(Reprinted from HKCER Letters, Vol.34, September 1995)
Science, Not Science Fiction,
Should Govern Hong Kong Policy
Radon is a colorless, odorless radioactive gas that is slowly destroying the credibility of environmental agencies worldwide. The incomplete science and faulty risk assessments behind the radon scare are driving up prices for consumers around the globe. Americans are spending billions to combat this naturally occurring gas which, at levels found in homes, is almost certainly no health threat at all. Should Hong Kong join the U.S. in throwing good money after bad?
The Hong Kong government released The Hong Kong Environment: A Green Challenge For The Community in November 1993, sounding the bugle for brigades of bureaucrats to follow the lead of the U.S. Environmental Protection Agency (EPA). This is the trumpet of uncertain science.
The U.S. EPA bases its radon regulations mainly on an extrapolation from the massive doses found to cause lung cancer in miners. They have also found a few studies that seem to indicate a risk at low levels to which some are exposed in their homes. Of those few studies, writes Dr. William J. Blot of the (U.S.) National Cancer Institute in the Institute's Journal, "most of these investigations were based on small numbers of subjects, however, and few incorporated actual measurements of radon in homes."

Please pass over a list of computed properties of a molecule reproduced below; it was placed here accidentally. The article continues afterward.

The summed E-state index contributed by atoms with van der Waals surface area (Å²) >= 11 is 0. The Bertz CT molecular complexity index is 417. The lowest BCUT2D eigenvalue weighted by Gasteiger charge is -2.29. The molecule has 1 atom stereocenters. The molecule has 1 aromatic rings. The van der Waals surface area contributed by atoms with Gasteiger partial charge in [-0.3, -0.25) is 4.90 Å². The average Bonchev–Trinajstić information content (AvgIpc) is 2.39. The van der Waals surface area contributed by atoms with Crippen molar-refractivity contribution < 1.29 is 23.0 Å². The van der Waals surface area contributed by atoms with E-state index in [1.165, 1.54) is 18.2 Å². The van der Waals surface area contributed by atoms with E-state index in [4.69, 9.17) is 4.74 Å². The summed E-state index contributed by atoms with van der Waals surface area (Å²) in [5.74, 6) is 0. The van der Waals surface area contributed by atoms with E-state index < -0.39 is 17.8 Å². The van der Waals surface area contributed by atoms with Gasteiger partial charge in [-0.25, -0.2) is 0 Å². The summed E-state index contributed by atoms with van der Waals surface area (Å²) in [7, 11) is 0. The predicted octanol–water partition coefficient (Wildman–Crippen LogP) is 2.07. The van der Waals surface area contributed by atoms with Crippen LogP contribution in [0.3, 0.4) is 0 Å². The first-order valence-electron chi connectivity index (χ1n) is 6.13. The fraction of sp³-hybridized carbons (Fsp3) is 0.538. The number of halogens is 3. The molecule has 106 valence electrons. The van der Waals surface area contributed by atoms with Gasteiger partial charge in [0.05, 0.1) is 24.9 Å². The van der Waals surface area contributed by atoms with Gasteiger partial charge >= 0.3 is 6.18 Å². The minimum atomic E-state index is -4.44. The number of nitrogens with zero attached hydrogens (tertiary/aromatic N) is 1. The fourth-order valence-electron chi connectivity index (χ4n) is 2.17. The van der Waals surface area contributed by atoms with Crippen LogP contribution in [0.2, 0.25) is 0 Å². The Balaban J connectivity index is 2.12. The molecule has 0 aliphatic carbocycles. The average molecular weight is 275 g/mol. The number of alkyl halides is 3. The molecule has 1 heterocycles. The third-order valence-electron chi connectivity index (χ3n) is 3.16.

Conversely, most of the studies that have done such measurements have shown persons with relatively high levels of radon exposure in their homes have no higher risk than people who do not. Some of the studies, including one by Dr. Bernard Cohen, a University of Pittsburgh radiation physicist, have shown a significant correlation between household radon and a reduced risk of lung cancer.
Nonetheless, the Hong Kong government seems prepared to require building owners to make expensive changes to their structures in order to combat this invisible foe, radon. "A survey conducted in 1993 showed an average radon concentration in Hong Kong buildings of 98 Becquerels per cubic metre. This level is much lower than that found in surveys carried out in the U.K., Sweden, and the U.S.A. Nevertheless ... improvement is needed," according to Hong Kong government reports. (More than government rhetoric is at work -- Hong Kong taxpayers are about to fund a $1 million study of indoor air quality.)
Is radon an isolated example of junk science driving environmental policy? Unfortunately not. The same Hong Kong report, A Green Challenge for the Community, that targets radon as a serious public health threat also lists some other dubious health hazards--all borrowed from anxious officials at the U.S. EPA.
Sick Building Syndrome, which the government describes as "non-specific feelings of malaise, the onset of which is associated with the occupancy of certain modern buildings." This health threat is notoriously hard to document and, the government finds, tends "to disappear once the sufferer leaves the building." Many who have studied this phenomenon are convinced that it is usually psychosomatic in origin.